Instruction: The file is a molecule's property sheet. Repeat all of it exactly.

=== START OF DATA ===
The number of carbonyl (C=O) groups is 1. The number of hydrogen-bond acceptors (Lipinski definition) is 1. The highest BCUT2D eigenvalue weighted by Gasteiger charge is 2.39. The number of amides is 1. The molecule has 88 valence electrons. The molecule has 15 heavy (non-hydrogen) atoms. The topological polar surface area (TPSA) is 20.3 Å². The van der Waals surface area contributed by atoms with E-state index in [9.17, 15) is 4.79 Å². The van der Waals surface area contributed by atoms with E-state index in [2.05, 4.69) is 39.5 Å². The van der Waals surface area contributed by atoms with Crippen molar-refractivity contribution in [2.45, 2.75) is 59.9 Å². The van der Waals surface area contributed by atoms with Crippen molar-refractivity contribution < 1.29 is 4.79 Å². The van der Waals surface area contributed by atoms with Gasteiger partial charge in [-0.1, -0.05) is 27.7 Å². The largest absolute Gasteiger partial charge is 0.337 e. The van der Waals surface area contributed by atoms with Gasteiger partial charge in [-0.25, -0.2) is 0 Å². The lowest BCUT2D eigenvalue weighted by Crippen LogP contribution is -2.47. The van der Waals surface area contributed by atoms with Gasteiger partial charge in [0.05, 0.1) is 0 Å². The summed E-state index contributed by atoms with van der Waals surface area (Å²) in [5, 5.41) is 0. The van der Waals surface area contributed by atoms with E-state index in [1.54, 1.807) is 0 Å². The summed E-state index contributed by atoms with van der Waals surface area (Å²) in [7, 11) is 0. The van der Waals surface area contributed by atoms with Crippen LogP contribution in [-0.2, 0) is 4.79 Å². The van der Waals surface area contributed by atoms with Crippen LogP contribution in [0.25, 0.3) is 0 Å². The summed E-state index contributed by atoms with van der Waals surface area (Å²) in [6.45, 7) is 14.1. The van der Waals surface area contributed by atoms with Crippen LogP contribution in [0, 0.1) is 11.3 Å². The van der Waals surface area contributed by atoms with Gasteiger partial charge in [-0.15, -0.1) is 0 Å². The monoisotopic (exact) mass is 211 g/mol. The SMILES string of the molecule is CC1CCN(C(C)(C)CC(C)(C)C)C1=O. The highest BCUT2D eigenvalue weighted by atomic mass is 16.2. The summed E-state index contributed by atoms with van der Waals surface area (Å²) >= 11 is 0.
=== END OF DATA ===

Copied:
The number of carbonyl (C=O) groups is 1. The number of hydrogen-bond acceptors (Lipinski definition) is 1. The highest BCUT2D eigenvalue weighted by Gasteiger charge is 2.39. The number of amides is 1. The molecule has 88 valence electrons. The molecule has 15 heavy (non-hydrogen) atoms. The topological polar surface area (TPSA) is 20.3 Å². The van der Waals surface area contributed by atoms with E-state index in [9.17, 15) is 4.79 Å². The van der Waals surface area contributed by atoms with E-state index in [2.05, 4.69) is 39.5 Å². The van der Waals surface area contributed by atoms with Crippen molar-refractivity contribution in [2.45, 2.75) is 59.9 Å². The van der Waals surface area contributed by atoms with Crippen molar-refractivity contribution < 1.29 is 4.79 Å². The van der Waals surface area contributed by atoms with Gasteiger partial charge in [-0.1, -0.05) is 27.7 Å². The largest absolute Gasteiger partial charge is 0.337 e. The van der Waals surface area contributed by atoms with Gasteiger partial charge in [-0.25, -0.2) is 0 Å². The lowest BCUT2D eigenvalue weighted by Crippen LogP contribution is -2.47. The van der Waals surface area contributed by atoms with Gasteiger partial charge in [0.05, 0.1) is 0 Å². The summed E-state index contributed by atoms with van der Waals surface area (Å²) in [5, 5.41) is 0. The van der Waals surface area contributed by atoms with E-state index in [1.54, 1.807) is 0 Å². The summed E-state index contributed by atoms with van der Waals surface area (Å²) in [7, 11) is 0. The van der Waals surface area contributed by atoms with Crippen LogP contribution in [-0.2, 0) is 4.79 Å². The van der Waals surface area contributed by atoms with Crippen LogP contribution in [0.25, 0.3) is 0 Å². The summed E-state index contributed by atoms with van der Waals surface area (Å²) in [6.45, 7) is 14.1. The van der Waals surface area contributed by atoms with Crippen LogP contribution in [0, 0.1) is 11.3 Å². The van der Waals surface area contributed by atoms with Gasteiger partial charge in [-0.15, -0.1) is 0 Å². The monoisotopic (exact) mass is 211 g/mol. The SMILES string of the molecule is CC1CCN(C(C)(C)CC(C)(C)C)C1=O. The highest BCUT2D eigenvalue weighted by atomic mass is 16.2. The summed E-state index contributed by atoms with van der Waals surface area (Å²) >= 11 is 0.